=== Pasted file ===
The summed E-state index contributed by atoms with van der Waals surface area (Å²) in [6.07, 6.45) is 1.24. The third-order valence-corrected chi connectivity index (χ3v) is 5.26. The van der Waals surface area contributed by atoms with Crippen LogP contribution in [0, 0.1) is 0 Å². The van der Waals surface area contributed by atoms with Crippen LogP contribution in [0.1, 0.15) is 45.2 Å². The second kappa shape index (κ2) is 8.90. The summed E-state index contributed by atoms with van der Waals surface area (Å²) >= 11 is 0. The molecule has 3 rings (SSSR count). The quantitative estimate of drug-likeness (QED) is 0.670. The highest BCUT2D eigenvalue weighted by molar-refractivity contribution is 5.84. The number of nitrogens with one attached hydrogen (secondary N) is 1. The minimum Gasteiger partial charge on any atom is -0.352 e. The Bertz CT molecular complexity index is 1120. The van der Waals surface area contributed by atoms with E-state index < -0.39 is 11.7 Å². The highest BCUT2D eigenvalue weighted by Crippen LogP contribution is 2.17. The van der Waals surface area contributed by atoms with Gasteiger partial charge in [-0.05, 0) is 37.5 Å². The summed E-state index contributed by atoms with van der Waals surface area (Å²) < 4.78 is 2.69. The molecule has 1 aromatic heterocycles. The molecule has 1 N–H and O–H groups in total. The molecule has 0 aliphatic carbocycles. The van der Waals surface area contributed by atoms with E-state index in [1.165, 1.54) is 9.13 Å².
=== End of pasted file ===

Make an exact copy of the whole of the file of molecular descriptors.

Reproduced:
The summed E-state index contributed by atoms with van der Waals surface area (Å²) in [6.07, 6.45) is 1.24. The third-order valence-corrected chi connectivity index (χ3v) is 5.26. The van der Waals surface area contributed by atoms with Crippen LogP contribution in [0, 0.1) is 0 Å². The van der Waals surface area contributed by atoms with Crippen LogP contribution in [0.1, 0.15) is 45.2 Å². The second kappa shape index (κ2) is 8.90. The summed E-state index contributed by atoms with van der Waals surface area (Å²) >= 11 is 0. The molecule has 3 rings (SSSR count). The quantitative estimate of drug-likeness (QED) is 0.670. The highest BCUT2D eigenvalue weighted by molar-refractivity contribution is 5.84. The number of nitrogens with one attached hydrogen (secondary N) is 1. The minimum Gasteiger partial charge on any atom is -0.352 e. The Bertz CT molecular complexity index is 1120. The van der Waals surface area contributed by atoms with E-state index < -0.39 is 11.7 Å². The highest BCUT2D eigenvalue weighted by Crippen LogP contribution is 2.17. The van der Waals surface area contributed by atoms with Gasteiger partial charge in [-0.05, 0) is 37.5 Å². The summed E-state index contributed by atoms with van der Waals surface area (Å²) < 4.78 is 2.69. The molecule has 1 aromatic heterocycles. The molecule has 1 N–H and O–H groups in total. The molecule has 0 aliphatic carbocycles. The van der Waals surface area contributed by atoms with E-state index in [1.165, 1.54) is 9.13 Å².